The Bank of England today published the response to a request made under the Freedom of Information Act, in respect of communications between David Cameron and Bank of England officials. This statement sets out the context of those communications. We will also publish a response to the Treasury Committee’s letter on the inquiry into the lessons to be learnt from the failure of Greensill Capital in due course.
Greensill contacted the Bank and HM Treasury on a number of occasions in the spring of 2020 to discuss potential access to the Covid Corporate Financing Facility (CCFF). None of the options proposed by Greensill were consistent with the published terms of the CCFF, as set out in the Market Notice, or with the risk management of the scheme. The firm was not granted access to the CCFF.
David Cameron, in his capacity as adviser to Greensill, contacted the Bank on 5 and 7 March 2020 to discuss financing conditions at the onset of the pandemic. He offered a meeting with Greensill to provide information on emerging risks to supply chain financing for SMEs and to discuss the 2009 Bank of England scheme to support supply chain financing during the financial crisis. A call was arranged by exchange of emails, and took place on 17 March between the Bank, Lex Greensill and David Cameron. On 16 March, Greensill sent a letter to the Bank which, and then at the meeting itself, covered the pressures on supply chain financing in the then current market conditions and enquired about the possibility of re-establishing the 2009 scheme.
On 17 March the Bank announced the CCFF scheme to support financing of large corporates and on 18 March issued a Market Notice setting out the terms of the scheme. Following that announcement, Lex Greensill contacted the Bank to share further information and subsequently submitted an application to the CCFF. Greensill were informed that they did not meet the published terms of the scheme.
After being informed that their application did not meet the CCFF terms, Greensill approached HM Treasury to propose changes to the terms of the CCFF and to their application, of which the Bank was informed. David Cameron contacted the Bank on 3 April asking for clarity on why the Greensill proposals did not qualify. He contacted the Bank again on 22 April about Greensill’s application and requested a further conversation with Lex Greensill. This conversation took place on 24 April and the Bank explained that Greensill’s revised proposal was ineligible under the terms of scheme, which were a matter for HM Treasury.
On 1 May 2020, HM Treasury, after consulting with the Bank, issued a call for evidence and consulted a number of supply chain finance firms including Greensill on broadening the scope of CCFF to enable access for providers of supply chain finance. At the height of the pandemic, Government was clear that all support schemes would be kept under review to ensure maximum effectiveness, and so that all options to protect jobs and livelihoods could be explored. Greensill had a number of meetings with HM Treasury and the Bank, and submitted further documentation in respect of these proposals. No changes were made to the CCFF scheme as a consequence of this exercise.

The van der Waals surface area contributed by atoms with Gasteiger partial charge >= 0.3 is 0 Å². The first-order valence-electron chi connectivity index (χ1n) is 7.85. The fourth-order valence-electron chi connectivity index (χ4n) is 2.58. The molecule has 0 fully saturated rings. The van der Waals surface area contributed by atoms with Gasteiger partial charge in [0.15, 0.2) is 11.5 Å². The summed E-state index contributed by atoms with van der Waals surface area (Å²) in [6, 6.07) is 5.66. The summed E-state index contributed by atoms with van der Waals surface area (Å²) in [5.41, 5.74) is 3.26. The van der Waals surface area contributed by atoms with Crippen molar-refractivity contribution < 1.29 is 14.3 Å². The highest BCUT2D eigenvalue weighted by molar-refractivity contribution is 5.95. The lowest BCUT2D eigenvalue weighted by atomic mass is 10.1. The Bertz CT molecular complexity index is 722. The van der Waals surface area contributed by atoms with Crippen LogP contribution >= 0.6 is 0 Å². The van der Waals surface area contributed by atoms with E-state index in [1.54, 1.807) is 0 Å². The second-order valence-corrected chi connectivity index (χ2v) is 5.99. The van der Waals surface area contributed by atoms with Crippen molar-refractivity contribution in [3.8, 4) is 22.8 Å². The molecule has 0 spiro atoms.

Further information about the Covid Corporate Finance Facility
At a summary level, to be eligible for the scheme, applicants needed to:
- Make a material UK contribution
- Be investment grade rated (or equivalent) as at 1 March 2020 (with further ongoing credit quality review described in more detail on the scheme webpage linked above)
- Not be PRA- or FCA-regulated
- Not be a public undertaking
- Not be a leveraged investment vehicle
Full details of eligibility criteria are available in the Market Notices linked above.
Notes for editors
HM Treasury responded to a Freedom of Information request which asked for details of correspondence between the Chancellor and David Cameron relating to Greensill’s applications for Covid finance schemes on 8 April 2021: Response to a Freedom of Information request on Greensill
HM Treasury also responded to a FOI request which asked for details of meetings and exchanges between the Treasury and Greensill from April to June 2020 on 19 March 2021: HM Treasury/ Greensill meetings
The ‘2009 scheme’ referred to above is the Secured Commercial Paper Facility, set up during the Financial Crisis in 2009, to support the provision of working capital to a broad population of companies. See original news release for the scheme and the Market Notice
Please note that some of the additional material provided in relation to the meeting on 17 March may not technically fall within the request made under the Freedom of Information Act. However, it has been shared by exception, in order to provide additional clarity to this statement.